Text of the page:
Fighting rages in Syria; 66 more reported killed

Damage and destruction litter a street in the battered city of Qusayr, southwest of Homs, in western Syria, on Wednesday.

Story highlights

  • A total of 66 civilian deaths were reported across the country
  • Opposition activists say government troops are shelling a Damascus suburb
  • The Red Cross says civilians are trapped by fighting in Homs

At least 66 more civilians were killed Wednesday across Syria in the latest fighting of the 15-month uprising against President Bashar al-Assad's government, opposition activists said Thursday.

The dead included 17 in the suburbs of the capital, Damascus, according to the Local Coordination Committees of Syria, an opposition network. Most of those were killed in the suburb of Douma, which the LCCS said was being shelled by government troops.

Another 24 people were in Hama and seven in Daraa, cities that were the scenes of previous fighting between anti-government protesters and Syrian police and troops. The remainder of the fatalities were scattered across a number of other cities, including Idlib and Homs, where the Red Cross said fighting between government forces and armed opposition groups continued in several neighborhoods.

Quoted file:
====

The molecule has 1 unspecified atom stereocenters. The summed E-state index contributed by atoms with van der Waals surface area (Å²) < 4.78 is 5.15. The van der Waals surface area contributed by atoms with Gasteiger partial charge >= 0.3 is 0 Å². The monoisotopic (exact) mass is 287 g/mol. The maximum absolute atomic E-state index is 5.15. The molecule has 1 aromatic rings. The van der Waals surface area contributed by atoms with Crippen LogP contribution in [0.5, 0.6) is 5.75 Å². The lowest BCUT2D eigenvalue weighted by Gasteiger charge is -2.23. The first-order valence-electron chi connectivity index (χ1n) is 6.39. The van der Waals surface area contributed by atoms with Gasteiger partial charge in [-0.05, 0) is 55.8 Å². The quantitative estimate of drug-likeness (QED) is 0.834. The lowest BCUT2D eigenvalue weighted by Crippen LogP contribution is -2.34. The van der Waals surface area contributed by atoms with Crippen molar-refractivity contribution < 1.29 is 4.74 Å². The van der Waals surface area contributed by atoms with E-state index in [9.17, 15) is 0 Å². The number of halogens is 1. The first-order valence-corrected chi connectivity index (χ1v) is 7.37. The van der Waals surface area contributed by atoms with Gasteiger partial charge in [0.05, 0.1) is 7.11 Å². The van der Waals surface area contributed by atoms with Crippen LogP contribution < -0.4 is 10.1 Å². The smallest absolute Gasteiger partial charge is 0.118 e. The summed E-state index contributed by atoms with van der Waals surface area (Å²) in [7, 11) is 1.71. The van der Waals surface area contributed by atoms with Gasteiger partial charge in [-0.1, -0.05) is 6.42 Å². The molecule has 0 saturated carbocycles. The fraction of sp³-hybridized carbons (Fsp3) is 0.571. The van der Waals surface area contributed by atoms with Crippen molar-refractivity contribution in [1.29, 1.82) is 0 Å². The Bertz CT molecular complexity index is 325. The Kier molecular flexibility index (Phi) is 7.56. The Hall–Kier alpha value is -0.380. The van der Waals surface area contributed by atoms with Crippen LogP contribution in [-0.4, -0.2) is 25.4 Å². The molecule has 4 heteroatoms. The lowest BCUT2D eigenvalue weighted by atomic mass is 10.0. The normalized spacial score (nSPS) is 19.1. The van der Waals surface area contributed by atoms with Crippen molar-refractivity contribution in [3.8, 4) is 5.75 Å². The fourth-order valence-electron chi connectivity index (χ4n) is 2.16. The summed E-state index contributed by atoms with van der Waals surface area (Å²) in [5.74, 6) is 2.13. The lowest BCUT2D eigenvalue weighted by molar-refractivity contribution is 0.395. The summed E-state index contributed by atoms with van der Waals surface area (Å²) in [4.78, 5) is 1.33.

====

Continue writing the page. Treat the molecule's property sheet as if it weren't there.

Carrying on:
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"Hundreds of civilians are stuck in the old city of Homs, unable to leave and find refuge in safer areas, because of the ongoing armed confrontations," Béatrice Mégevand-Roggo, the regional operations chief for the International Committee of the Red Cross, said in a written statement Wednesday.

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"It is critical that the ICRC and the Syrian Arab Red Crescent be immediately given safe and unhindered access to those in need of lifesaving assistance."

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Syria's government launched a crackdown on anti-government protests in March 2011, amid the "Arab Spring" revolts that forced several neighboring regimes from power.

Opposition leaders say more than 13,000 people have been killed since then, and the head of a U.N. monitoring mission told reporters Tuesday that the conflict has only gotten worse since a cease-fire agreement in April.

Syria's government, meanwhile, says it is battling armed terrorist groups.

CNN cannot independently verify government and opposition claims of casualties because access to Syria by international journalists has been severely curtailed.

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